Choose from one of the two provided passages. In no more than 500 words describe Hegel’s argument or point in the passage in as plain English as possible (e.g. imagine you’re explaining it to a non-philosophy major). The is due via email Friday, December 3^rd, by 5 p.m.
Logic, on the contrary, cannot presuppose any of these forms of reﬂection, these rules and laws of thinking, for they are part of its content and they ﬁrst have to be established within it. And it is not just the declaration of scientiﬁc method but the concept itself of science as such that belongs to its content and even makes up its ﬁnal result. Logic, therefore, cannot say what it is in advance, rather does this knowledge of itself only emerge as the ﬁnal result and completion of its whole treatment. Likewise its subject matter, thinking or more speciﬁcally conceptual thinking, is essentially elaborated within it; its concept is generated in the course of this elaboration and cannot therefore be given in advance. What is anticipated in this Introduction, therefore, is not intended to ground as it were the concept of logic, or to justify in advance its content and method scientiﬁcally, but rather to make more intuitable, by means of some explanations and reﬂections of an argumentative and historical nature, the standpoint from which this science ought to be considered. (SL 23/21:27-8)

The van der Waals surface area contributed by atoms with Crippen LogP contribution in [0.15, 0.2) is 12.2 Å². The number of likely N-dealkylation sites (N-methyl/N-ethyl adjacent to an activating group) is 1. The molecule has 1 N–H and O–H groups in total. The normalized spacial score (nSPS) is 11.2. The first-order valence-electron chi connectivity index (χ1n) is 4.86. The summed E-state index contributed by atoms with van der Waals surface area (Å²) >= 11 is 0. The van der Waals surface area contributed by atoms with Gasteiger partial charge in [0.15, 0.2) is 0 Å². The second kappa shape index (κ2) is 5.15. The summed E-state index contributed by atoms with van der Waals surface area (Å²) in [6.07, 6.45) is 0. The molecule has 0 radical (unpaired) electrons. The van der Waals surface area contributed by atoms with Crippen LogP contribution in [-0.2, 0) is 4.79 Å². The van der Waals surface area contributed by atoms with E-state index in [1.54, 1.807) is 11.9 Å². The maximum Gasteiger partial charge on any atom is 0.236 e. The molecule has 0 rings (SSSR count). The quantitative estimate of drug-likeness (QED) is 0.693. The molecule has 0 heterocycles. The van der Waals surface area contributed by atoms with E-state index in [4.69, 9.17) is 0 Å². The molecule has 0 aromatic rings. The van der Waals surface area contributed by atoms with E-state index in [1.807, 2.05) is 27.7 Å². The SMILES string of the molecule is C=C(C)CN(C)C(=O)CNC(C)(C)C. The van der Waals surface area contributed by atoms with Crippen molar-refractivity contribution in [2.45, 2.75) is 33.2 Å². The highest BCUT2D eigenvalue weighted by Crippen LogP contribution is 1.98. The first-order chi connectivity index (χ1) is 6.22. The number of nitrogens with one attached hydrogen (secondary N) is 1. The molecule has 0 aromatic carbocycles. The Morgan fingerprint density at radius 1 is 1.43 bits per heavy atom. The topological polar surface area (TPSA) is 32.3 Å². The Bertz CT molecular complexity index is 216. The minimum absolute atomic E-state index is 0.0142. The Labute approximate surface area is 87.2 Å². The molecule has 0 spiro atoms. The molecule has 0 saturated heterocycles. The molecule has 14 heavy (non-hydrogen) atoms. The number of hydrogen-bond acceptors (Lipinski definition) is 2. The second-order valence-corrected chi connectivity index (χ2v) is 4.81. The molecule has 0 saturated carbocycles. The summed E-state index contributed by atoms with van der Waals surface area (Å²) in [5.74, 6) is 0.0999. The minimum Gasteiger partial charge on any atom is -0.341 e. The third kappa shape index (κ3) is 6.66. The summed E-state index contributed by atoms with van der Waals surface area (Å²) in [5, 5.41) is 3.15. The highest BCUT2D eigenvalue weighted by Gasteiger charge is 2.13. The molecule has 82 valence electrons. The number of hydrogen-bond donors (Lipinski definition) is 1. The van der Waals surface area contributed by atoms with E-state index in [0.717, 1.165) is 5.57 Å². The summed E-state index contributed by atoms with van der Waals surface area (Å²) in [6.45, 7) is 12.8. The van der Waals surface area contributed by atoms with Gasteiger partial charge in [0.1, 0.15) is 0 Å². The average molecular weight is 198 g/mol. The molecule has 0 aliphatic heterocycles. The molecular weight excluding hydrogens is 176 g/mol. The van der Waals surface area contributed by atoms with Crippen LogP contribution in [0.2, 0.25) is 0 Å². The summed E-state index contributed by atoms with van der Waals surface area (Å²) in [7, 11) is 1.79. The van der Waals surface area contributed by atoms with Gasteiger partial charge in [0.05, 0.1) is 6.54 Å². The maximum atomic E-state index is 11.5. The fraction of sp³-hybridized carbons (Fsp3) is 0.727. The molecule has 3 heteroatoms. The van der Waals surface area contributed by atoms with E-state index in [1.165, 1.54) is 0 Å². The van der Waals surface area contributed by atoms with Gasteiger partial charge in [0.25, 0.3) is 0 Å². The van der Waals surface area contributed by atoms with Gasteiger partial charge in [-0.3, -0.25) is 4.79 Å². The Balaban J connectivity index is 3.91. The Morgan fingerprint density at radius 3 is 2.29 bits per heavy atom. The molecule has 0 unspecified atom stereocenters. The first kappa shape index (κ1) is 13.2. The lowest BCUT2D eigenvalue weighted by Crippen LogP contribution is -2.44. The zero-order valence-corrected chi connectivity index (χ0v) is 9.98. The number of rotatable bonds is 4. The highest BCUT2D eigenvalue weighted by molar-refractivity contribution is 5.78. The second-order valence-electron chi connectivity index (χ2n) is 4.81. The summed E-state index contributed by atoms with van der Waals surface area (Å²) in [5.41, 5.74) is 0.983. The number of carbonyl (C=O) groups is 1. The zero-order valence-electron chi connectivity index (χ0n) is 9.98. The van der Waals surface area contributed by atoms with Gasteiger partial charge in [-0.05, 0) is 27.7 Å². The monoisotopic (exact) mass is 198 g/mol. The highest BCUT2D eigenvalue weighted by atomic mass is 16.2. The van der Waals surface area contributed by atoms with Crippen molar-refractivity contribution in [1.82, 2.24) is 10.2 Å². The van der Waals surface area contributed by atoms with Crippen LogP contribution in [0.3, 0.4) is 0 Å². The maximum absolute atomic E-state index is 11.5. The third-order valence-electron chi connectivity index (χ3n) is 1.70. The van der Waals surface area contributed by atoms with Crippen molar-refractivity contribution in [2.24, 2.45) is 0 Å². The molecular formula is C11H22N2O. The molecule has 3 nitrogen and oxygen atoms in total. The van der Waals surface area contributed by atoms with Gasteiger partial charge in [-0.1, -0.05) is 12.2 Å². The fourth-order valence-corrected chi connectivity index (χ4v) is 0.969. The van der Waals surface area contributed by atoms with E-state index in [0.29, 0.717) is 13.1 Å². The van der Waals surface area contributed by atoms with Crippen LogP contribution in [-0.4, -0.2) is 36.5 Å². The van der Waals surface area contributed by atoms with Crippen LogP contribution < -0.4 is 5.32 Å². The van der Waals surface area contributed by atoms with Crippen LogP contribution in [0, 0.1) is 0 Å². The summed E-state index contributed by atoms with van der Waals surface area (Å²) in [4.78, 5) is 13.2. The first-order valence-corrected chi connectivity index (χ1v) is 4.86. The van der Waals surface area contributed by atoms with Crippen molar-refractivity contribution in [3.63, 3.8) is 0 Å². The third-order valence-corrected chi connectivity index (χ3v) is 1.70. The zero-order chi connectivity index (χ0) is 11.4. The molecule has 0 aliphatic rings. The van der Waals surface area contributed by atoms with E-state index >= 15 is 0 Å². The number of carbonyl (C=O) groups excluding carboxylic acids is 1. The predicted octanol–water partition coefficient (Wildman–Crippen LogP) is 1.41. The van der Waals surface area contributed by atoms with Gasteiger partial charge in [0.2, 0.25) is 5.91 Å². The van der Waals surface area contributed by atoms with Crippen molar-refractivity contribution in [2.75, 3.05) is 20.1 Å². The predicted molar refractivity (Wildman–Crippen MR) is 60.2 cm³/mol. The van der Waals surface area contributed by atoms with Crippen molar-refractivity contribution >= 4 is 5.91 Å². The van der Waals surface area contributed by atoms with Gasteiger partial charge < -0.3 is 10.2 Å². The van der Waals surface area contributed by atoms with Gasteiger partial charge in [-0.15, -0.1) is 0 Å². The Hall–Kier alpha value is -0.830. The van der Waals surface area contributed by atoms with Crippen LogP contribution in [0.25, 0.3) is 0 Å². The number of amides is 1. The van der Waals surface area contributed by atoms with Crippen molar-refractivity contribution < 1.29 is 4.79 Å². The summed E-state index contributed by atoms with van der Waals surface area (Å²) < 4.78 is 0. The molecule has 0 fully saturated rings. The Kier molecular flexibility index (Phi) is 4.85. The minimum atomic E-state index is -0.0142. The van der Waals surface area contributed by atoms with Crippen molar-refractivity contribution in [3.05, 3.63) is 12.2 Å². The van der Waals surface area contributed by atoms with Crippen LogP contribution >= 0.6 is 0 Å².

science, insofar as it comes onto the scene, is itself an appearance; science’s coming onto the scene is not yet science as it is carried out and unfolded in its truth. It makes no difference in this regard whether one thinks that science is an appearance because it comes onto the scene alongside a kind of knowing that is other than it, or whether one calls that other, untrue kind of knowing science’s own appearing. But science must free itself from this surface appearance; and it can do so only by turning itself against it. For with regard to a knowing that is not truthful, science cannot simply reject it as just a common view of things while giving out the assurance that it is itself a completely different kind of cognition and that that other knowing counts as absolutely nothing for science; nor can science appeal to some intimation, contained within that other knowing, of something better. Through such an assurance, science declares its being to be its power; but untrue knowing just as much appeals to the fact that it is, and it gives out the assurance that science counts as nothing to it; but one arid assurance is just as valid as another. (PS 51-2/9:55)